Exploring Depths of Experience in Arts, Letters, Science and Ideas
Creating Art out of Experience: By Thomas O. MeehanGo Back to the Table of Contents
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Later, established in his rural setting as a recognized writer and member of the community, the mature Naipaul discovers poetic dimension in the seemingly mundane procession of seasons, the flux of the weather, and the vivid unself-consciousness of the country people. He finds that there is nothing quaint about his neighbors. We too come to know them through Naipaul’s gradual peeling away of appearances, cutting to that intimacy rendered only through the sharing a landscape of loneliness.

We encounter Naipaul’s secretive landlord. We walk the chilly heath with him and through repetition feel the open droveways’ brooding solitude and the splendor of the water meadows. Naipaul’s art lies in taking us on the same walks through the countryside again and again without pall. Without this ability to internalize a place through repetition, we would not feel the drama of the many changes in landscape, mood and weather when they come. Without continuity, there can be no sense of dislocation. When dislocation does come to the land, and to his neighbors, we feel it, as Naipaul did, without need of explanation.

After ten years on the Salisbury plain, Naipaul must move. In the course of a decade, all that surrounds him has changed. His landlord and several neighbors are now dead or gone, the land itself is transformed. Naipaul comes to terms with the persistence of change and recognizes in it no enemy. His reconciliation with this aspect of the human condition is told through the story of his neighbor Jack:

Jack himself had disregarded the tenuousness of his hold on the land, just as, not seeing what others saw, he had created a garden on the edge of a swamp and a ruined farmyard; had responded to and found glory in the seasons. All around him was ruin; and all around in a deeper way was change, and a reminder of the brevity of the cycles of growth and creation. But he had sensed that life and man were the true mysteries; and he had asserted the primacy of these with something like religion. The bravest and most religious thing about his life was his way of dying: the way he had asserted, at the very end, the primacy not of what was beyond life, but life itself.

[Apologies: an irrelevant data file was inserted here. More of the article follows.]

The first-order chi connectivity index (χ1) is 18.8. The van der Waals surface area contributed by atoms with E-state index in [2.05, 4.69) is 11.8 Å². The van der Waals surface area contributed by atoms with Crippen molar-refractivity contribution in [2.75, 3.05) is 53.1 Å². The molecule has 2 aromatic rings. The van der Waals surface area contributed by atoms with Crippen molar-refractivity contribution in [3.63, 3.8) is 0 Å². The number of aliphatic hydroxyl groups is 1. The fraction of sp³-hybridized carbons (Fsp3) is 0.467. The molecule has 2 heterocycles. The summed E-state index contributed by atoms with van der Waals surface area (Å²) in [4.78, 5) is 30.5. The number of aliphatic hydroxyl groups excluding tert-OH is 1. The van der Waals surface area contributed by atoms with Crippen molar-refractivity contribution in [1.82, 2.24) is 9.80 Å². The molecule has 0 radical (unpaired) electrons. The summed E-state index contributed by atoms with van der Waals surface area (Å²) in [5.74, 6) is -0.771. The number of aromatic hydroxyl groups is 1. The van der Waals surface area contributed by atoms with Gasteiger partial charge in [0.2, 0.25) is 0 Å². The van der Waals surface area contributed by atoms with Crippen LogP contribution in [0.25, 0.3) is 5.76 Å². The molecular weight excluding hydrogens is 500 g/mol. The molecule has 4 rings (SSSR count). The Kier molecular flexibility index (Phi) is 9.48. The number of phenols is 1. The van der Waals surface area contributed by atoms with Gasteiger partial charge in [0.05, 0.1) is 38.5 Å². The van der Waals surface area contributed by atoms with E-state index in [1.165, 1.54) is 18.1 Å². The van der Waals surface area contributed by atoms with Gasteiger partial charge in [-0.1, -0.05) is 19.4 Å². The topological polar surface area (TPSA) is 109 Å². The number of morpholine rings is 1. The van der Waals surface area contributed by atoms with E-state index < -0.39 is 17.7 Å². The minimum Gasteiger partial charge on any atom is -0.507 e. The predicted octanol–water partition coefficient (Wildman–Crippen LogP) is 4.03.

Here, Naipaul is struggling to describe a spirituality based on the everyday experience of nature and of humanity--a nature too vast to be encompassed in our short, imperfect lives. Naipaul creates a religion of acceptance and endurance and a poetry born of the need to face this life, as it is, with wonder and the compassion born of insight. Behaviors become rituals; the continuity of our time on earth, tradition; our struggles before the vast processes of nature, sanctity; our character in facing each change, grace. Thus the substance of art is the substance of life itself against the vast backdrop of eternal nature’s silent determination.

Thus in a literary world dominated by the belief that everything has already been said, Naipaul insists that the world is yet there, to be seen afresh each dawn and be declared in the mind of the beholder with each setting of the sun. The artist must first accept before he can create--and in turn, understand and come to know both mortality and destruction. He must “... cultivate old, possibly ancestral ways of feeling, the ways of glory dead, and hold on to the idea of a world in flux: the drum of creation in the god’s right hand, the flame of destruction in his left.” In an era in which the drive for originality can be the mask of vanity, and in which our natural capacity for wonder is perverted into an addiction to novelty, Naipual’s insight into the mystery and sanctity of coming to terms with reality is a gift to the creative artist.

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